"We are born to be fit, strong, and healthy." Robb Wolf

April 21, 2011

Gestational Diabetes (Part 2)

In Part 1 of the gestational diabetes article, we learned, in a nut shell, what gestational diabetes is and how it affects the fetus and mother. Now, without further adieu, is the second instalment of gestational diabetes.



How does GD occur?

It’s believed that pregnancy hormones such as progesterone (being the main culprit along with cortisol), human placental lactogen, prolactin, and estradiol all interfere with the action of insulin. These hormones bind to the insulin receptors on cell membranes.


Insulin’s role is to signal the cell to allow glucose in so it can be used for energy. Since insulin is not being allowed in the cell, the circulating glucose builds in the bloodstream. The body recognizes this and responds by secreting more insulin. This resistance to insulin usually occurs in the second trimester, manifesting itself in the third.

Glucose has the ability to cross the placental barrier whereas maternal insulin cannot. The fetus is exposed to higher levels of glucose. Its pancreas now has to work overtime to combat this high glucose level in the blood. This leads to excessive growth. After birth, the infant’s exposure to high levels of sugar disappears but still has a high level of insulin being secreted. This causes the infant to develop hypoglycemia.

How do you know if you’re at risk?

Some of the risk factors are:
  • ·  overweight prior to pregnancy
  • ·  family history of DM
  • ·  mother-to-be is older than 30 years old (especially over 35)
  • ·  previously given birth to a child greater than 9 pounds
  • ·  previously given birth to a stillborn baby
  • ·  GD in previous pregnancy

Can GD be prevented?

No one knows if it can be prevented. However, nutrition is believed to be the key component in preventing GD. There are not a lot of studies in this area. Very few physicians are well versed in nutritional issues that they do not address the issue of GD until it actually presents itself. (A little too late I think) It is important for the pregnant mother to be as proactive as possible. Change the things she can change. For example, dietary habits, exercise, and sleep.

A study done in 1997 by Dr. Timothy Dye at the University of Rochester found that regular exercise did not really affect average-sized women but among larger women, the chances of developing GD were cut in half. All the more reason to continue exercising during pregnancy.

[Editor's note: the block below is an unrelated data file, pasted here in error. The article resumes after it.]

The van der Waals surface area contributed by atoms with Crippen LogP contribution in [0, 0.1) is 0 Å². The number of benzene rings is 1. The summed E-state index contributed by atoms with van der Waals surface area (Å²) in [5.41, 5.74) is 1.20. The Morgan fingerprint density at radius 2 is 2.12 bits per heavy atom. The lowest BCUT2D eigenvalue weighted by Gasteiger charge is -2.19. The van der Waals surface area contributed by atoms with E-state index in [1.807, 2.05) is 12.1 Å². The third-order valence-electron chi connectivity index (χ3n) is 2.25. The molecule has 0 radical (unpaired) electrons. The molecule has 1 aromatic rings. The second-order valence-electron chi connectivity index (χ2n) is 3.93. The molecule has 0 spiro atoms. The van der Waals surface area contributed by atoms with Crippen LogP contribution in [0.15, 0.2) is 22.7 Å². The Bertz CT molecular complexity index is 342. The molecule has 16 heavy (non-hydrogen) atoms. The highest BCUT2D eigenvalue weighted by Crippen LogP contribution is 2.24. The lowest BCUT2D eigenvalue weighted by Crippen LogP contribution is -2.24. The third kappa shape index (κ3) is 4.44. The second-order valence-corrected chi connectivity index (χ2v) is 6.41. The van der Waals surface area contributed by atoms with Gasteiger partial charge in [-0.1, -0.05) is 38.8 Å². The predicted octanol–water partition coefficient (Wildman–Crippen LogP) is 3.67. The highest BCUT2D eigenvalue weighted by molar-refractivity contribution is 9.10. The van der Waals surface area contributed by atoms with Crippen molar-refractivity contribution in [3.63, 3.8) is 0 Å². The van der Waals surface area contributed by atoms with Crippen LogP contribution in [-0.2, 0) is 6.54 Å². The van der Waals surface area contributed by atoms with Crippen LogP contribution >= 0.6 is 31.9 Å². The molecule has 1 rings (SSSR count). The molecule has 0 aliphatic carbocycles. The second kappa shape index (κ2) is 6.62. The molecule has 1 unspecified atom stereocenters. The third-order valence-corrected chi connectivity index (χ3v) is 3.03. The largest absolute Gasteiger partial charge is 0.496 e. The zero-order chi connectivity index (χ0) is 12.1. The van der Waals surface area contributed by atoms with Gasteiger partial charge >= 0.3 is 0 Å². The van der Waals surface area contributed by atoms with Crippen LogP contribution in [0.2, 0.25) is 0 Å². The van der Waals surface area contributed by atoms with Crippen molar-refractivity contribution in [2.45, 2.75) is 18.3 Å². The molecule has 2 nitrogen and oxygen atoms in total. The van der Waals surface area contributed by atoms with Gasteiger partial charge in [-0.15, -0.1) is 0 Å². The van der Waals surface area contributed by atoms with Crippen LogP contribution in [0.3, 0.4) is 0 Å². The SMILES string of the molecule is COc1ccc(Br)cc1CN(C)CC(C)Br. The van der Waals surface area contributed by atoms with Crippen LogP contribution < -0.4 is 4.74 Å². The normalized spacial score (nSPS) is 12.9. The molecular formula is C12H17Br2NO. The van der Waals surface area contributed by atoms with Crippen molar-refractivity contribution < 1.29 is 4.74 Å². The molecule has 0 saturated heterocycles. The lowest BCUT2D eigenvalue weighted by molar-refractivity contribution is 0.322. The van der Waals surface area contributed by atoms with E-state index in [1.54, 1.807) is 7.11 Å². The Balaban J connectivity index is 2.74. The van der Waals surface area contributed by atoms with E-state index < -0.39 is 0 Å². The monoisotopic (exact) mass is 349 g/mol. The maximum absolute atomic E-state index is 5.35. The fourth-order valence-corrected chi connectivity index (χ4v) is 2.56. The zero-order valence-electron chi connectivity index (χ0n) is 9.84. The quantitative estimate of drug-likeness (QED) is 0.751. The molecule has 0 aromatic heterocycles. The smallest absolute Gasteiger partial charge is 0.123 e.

In 1991, Dr. Edward Horton came to the conclusion that an exercise session not only improved blood sugar after the last meal, but glucose metabolism was elevated for 12-14 hours afterwards. If exercise is continued on a regular basis, then the results are even greater. But, if exercise was ceased for at least 2 days, the benefits diminished quickly.

Exercise does not have to be of high intensity like CrossFit but something to get the heart rate elevated. Some examples include a brisk walk for 20-30 minutes, yoga, swimming, etc. The first few minutes are the hardest because motivation is low; bones, joints, and muscles are sore; and fatigue is a factor. If the pregnant woman can push through the early stages of exercise, things will not hurt as much in the long run and she will feel better.

Is there a treatment for GD?

There is no one exact treatment for GD. Some ideas to control the autoimmune process include, but are not limited to, the following:
  • ·  eating balanced meals focusing on a good protein source (meat, fish, chicken, eggs), lots of vegetables, nuts and some seeds, some fruit, little starch, and nothing with sugar or added sugar
  • ·  avoid simple sugars and refined products
  • ·  take vitamin D supplements for gene transcription (where genetic information is stored in a strand of DNA which is then copied into a strand of RNA) and insulin sensitivity
  • ·  omega-3 fatty acids for fetal brain development and decrease the risk of pre-eclampsia
If anyone has any comments/information to add/share please feel free in the comments section.

2 comments:

Anonymous said...

Very interesting. Thank you for posting!

Dawson said...

You're welcome "Anonymous". I think that health is not important for the baby but for the mother as well. And I have seen mothers think they are giving everything to the fetus by eating whatever they want because they are pregnant or watching what they eat and not eating appropriate amounts or quality food. Not only does this harm the fetus but it puts the mother in an inflamed state or nutrient/caloric deficiency. Now her body has to focus on 2-3 things:

1 - the growing fetus
2 - attempting to decrease systemic inflammation
3 - pulling from her body's mineral and nutrient reserves.

What it all boils down to is that the mother's body will protect itself before protecting the fetus.